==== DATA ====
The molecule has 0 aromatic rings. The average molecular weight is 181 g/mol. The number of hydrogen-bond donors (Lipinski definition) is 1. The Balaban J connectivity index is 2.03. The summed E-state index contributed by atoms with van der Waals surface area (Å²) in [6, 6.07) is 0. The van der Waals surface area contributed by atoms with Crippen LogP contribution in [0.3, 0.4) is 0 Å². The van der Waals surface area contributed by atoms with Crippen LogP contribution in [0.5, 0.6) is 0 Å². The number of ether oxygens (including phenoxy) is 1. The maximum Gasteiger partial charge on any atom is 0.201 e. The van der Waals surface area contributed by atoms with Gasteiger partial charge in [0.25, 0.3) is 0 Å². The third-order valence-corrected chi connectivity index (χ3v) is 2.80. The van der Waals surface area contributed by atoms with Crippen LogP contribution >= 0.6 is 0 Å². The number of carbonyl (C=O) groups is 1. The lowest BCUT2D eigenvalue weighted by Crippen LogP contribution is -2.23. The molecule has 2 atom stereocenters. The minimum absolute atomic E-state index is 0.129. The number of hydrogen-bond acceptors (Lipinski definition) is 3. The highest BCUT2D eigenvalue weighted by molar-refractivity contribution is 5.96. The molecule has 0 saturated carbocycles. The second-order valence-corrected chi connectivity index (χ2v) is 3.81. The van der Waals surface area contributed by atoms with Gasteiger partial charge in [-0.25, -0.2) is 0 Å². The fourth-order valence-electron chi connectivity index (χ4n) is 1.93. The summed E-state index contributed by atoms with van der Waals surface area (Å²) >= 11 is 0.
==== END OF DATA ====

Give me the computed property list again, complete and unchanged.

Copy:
The molecule has 0 aromatic rings. The average molecular weight is 181 g/mol. The number of hydrogen-bond donors (Lipinski definition) is 1. The Balaban J connectivity index is 2.03. The summed E-state index contributed by atoms with van der Waals surface area (Å²) in [6, 6.07) is 0. The van der Waals surface area contributed by atoms with Crippen LogP contribution in [0.3, 0.4) is 0 Å². The van der Waals surface area contributed by atoms with Crippen LogP contribution in [0.5, 0.6) is 0 Å². The number of ether oxygens (including phenoxy) is 1. The maximum Gasteiger partial charge on any atom is 0.201 e. The van der Waals surface area contributed by atoms with Gasteiger partial charge in [0.25, 0.3) is 0 Å². The third-order valence-corrected chi connectivity index (χ3v) is 2.80. The van der Waals surface area contributed by atoms with Crippen LogP contribution >= 0.6 is 0 Å². The number of carbonyl (C=O) groups is 1. The lowest BCUT2D eigenvalue weighted by Crippen LogP contribution is -2.23. The molecule has 2 atom stereocenters. The minimum absolute atomic E-state index is 0.129. The number of hydrogen-bond acceptors (Lipinski definition) is 3. The highest BCUT2D eigenvalue weighted by molar-refractivity contribution is 5.96. The molecule has 0 saturated carbocycles. The second-order valence-corrected chi connectivity index (χ2v) is 3.81. The van der Waals surface area contributed by atoms with Gasteiger partial charge in [-0.25, -0.2) is 0 Å². The fourth-order valence-electron chi connectivity index (χ4n) is 1.93. The summed E-state index contributed by atoms with van der Waals surface area (Å²) >= 11 is 0.